Parking over time
Allow me to return briefly to the topic of metered street parking that I took up in September in "Parking smartly." A lot of people say to me, “We should have free parking, like Decatur.” A significant fraction of local opinion (usually from small towns) don’t think anyone should have to pay for parking, and resent being asked to, no matter how convenient. But free parking never worked. Forty-one years ago, when I wrote my first screed on that topic, downtown in those days was the shopping center of the city. Street parking didn’t matter when most shoppers came and went by streetcar. But downtown also was the city’s job center. when free parking the street places were taken up by office workers before shops opened, shoppers bitched because all the street parking spaces were in use.
The point of charging for street parking spaces is to ration a valuable public resource to maximize that public good. Which matters not a bit to people who do not believe in the public good. Complaining about charging for street parking is a manifestation of a familiar American dispute: do public spaces belong to everyone, share and share alike, or do they belong to no one, useable on a first-come first serve basis?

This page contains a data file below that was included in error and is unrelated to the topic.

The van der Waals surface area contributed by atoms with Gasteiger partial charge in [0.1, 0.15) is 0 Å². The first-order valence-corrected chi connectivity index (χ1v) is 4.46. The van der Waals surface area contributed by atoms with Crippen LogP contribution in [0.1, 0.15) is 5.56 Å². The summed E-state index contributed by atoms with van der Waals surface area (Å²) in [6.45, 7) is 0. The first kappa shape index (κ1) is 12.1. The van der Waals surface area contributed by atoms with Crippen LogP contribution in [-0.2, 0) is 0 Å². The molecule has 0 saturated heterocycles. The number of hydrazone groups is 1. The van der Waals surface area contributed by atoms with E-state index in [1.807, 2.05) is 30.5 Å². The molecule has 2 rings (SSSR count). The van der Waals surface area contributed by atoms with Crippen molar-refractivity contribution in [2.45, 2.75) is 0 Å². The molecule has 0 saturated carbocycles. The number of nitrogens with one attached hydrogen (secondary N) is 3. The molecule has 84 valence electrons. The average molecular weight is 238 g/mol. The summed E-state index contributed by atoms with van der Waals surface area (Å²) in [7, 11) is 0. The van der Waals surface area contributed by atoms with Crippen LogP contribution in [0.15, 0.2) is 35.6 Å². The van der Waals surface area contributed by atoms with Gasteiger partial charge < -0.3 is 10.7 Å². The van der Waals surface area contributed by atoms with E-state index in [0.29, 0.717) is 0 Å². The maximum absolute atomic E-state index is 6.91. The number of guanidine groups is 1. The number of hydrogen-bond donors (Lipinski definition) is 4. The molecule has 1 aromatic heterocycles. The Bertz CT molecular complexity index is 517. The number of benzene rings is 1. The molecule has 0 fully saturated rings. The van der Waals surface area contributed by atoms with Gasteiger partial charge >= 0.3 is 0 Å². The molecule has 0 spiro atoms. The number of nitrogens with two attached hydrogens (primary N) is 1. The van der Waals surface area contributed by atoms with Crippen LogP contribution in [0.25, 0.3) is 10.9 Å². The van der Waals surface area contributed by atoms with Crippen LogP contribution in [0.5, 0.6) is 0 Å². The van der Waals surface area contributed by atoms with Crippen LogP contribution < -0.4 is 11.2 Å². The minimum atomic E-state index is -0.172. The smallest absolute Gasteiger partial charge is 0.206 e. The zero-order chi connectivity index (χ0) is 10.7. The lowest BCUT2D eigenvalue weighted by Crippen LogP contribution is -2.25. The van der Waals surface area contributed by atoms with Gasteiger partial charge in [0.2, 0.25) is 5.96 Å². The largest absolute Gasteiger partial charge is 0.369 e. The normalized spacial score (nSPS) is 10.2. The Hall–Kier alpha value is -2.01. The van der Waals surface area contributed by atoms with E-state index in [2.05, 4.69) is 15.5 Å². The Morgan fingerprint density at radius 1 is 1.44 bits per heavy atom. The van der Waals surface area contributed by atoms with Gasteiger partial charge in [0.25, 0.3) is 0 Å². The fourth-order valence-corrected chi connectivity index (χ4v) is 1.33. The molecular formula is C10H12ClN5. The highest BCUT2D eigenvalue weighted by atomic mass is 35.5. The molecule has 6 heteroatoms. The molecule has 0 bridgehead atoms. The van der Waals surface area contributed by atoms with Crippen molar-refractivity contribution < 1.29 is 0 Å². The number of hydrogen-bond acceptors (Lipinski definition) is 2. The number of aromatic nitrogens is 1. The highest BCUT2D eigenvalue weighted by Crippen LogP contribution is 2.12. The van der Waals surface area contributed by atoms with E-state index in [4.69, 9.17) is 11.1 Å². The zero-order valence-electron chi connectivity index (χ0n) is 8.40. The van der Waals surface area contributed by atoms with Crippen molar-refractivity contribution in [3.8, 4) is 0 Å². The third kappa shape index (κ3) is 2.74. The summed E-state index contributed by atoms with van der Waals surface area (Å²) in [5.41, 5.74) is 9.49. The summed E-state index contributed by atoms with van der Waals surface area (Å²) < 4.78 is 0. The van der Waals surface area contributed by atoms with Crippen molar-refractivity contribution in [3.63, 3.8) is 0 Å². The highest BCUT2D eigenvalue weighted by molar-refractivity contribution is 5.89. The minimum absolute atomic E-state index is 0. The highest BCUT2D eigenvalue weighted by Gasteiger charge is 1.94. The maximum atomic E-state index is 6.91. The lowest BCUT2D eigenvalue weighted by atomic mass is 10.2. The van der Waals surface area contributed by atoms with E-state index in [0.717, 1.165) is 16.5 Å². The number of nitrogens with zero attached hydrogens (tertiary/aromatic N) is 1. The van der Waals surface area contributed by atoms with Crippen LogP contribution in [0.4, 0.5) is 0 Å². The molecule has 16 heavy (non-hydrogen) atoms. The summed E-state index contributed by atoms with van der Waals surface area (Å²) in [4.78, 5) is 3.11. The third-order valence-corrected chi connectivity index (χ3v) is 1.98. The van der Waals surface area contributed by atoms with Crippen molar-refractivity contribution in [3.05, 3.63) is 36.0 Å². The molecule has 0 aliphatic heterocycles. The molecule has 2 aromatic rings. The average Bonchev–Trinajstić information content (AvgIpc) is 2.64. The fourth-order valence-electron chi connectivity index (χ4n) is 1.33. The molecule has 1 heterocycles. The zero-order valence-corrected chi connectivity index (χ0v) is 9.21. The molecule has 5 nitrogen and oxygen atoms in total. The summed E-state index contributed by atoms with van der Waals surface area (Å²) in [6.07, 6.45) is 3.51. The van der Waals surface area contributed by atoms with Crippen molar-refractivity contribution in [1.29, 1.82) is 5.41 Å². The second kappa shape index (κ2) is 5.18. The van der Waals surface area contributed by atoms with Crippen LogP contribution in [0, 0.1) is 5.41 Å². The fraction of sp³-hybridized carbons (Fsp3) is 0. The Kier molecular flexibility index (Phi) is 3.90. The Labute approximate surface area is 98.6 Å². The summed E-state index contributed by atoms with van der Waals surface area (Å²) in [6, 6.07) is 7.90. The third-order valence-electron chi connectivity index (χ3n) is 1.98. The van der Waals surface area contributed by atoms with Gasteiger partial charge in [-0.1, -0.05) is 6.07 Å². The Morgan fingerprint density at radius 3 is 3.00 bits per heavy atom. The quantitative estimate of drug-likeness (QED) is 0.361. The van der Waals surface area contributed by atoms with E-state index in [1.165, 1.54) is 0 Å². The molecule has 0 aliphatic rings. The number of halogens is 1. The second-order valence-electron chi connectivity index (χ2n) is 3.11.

For decades I argued that street parking should be more expensive, not less. I last did so in The mysteries of space and time (Jan. 5, 2012). “Make street spaces free, undercharge for street space or underfine for overusing it, and the result is not more parking, only more parkers – more parkers, usually, than there are spaces,” I railed. “Free parking does not give everyone a chance to park,” I ranted. “It gives a few early arrivers a chance to park longer at the expense of their neighbors.”All true, every word—about places other than Springfield. In Springfield free parking downtown might work today because people no longer do.